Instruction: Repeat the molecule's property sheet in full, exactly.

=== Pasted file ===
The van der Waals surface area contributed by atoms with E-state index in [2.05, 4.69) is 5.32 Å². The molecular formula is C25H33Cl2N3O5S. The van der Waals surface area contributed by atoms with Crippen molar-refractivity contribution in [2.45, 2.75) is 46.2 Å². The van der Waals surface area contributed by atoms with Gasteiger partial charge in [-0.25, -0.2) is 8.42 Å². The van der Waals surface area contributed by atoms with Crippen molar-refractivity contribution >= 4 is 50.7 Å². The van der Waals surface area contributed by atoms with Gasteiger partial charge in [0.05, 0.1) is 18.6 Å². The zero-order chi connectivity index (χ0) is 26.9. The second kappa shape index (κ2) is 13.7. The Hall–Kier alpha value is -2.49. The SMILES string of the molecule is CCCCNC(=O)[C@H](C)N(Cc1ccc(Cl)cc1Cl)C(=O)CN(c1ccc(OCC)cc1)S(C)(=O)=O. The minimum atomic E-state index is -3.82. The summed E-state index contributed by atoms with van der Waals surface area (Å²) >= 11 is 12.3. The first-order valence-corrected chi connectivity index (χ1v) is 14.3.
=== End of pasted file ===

The van der Waals surface area contributed by atoms with E-state index in [2.05, 4.69) is 5.32 Å². The molecular formula is C25H33Cl2N3O5S. The van der Waals surface area contributed by atoms with Crippen molar-refractivity contribution in [2.45, 2.75) is 46.2 Å². The van der Waals surface area contributed by atoms with Gasteiger partial charge in [-0.25, -0.2) is 8.42 Å². The van der Waals surface area contributed by atoms with Crippen molar-refractivity contribution >= 4 is 50.7 Å². The van der Waals surface area contributed by atoms with Gasteiger partial charge in [0.05, 0.1) is 18.6 Å². The zero-order chi connectivity index (χ0) is 26.9. The second kappa shape index (κ2) is 13.7. The Hall–Kier alpha value is -2.49. The SMILES string of the molecule is CCCCNC(=O)[C@H](C)N(Cc1ccc(Cl)cc1Cl)C(=O)CN(c1ccc(OCC)cc1)S(C)(=O)=O. The minimum atomic E-state index is -3.82. The summed E-state index contributed by atoms with van der Waals surface area (Å²) >= 11 is 12.3. The first-order valence-corrected chi connectivity index (χ1v) is 14.3.